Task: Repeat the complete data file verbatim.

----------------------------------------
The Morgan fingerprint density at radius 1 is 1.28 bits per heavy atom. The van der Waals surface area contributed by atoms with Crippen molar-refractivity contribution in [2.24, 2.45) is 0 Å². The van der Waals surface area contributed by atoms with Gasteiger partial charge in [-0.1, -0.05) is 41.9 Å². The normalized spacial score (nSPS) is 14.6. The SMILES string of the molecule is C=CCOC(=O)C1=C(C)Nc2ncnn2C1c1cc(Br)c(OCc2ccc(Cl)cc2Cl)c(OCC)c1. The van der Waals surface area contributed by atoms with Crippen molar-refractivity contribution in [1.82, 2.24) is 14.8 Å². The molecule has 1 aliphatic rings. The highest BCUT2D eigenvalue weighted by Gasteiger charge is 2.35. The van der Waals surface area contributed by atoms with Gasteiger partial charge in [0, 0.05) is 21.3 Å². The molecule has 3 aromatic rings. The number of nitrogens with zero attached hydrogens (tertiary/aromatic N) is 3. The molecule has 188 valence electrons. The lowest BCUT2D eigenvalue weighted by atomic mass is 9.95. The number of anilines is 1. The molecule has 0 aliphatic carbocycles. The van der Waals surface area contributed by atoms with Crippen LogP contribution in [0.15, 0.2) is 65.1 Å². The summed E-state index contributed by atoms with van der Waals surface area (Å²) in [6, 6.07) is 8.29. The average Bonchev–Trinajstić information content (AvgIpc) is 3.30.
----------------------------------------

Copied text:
The Morgan fingerprint density at radius 1 is 1.28 bits per heavy atom. The van der Waals surface area contributed by atoms with Crippen molar-refractivity contribution in [2.24, 2.45) is 0 Å². The van der Waals surface area contributed by atoms with Gasteiger partial charge in [-0.1, -0.05) is 41.9 Å². The normalized spacial score (nSPS) is 14.6. The SMILES string of the molecule is C=CCOC(=O)C1=C(C)Nc2ncnn2C1c1cc(Br)c(OCc2ccc(Cl)cc2Cl)c(OCC)c1. The van der Waals surface area contributed by atoms with Crippen molar-refractivity contribution in [1.82, 2.24) is 14.8 Å². The molecule has 1 aliphatic rings. The highest BCUT2D eigenvalue weighted by Gasteiger charge is 2.35. The van der Waals surface area contributed by atoms with Gasteiger partial charge in [0, 0.05) is 21.3 Å². The molecule has 3 aromatic rings. The number of nitrogens with zero attached hydrogens (tertiary/aromatic N) is 3. The molecule has 188 valence electrons. The lowest BCUT2D eigenvalue weighted by atomic mass is 9.95. The number of anilines is 1. The molecule has 0 aliphatic carbocycles. The van der Waals surface area contributed by atoms with Crippen LogP contribution in [0.15, 0.2) is 65.1 Å². The summed E-state index contributed by atoms with van der Waals surface area (Å²) in [6, 6.07) is 8.29. The average Bonchev–Trinajstić information content (AvgIpc) is 3.30.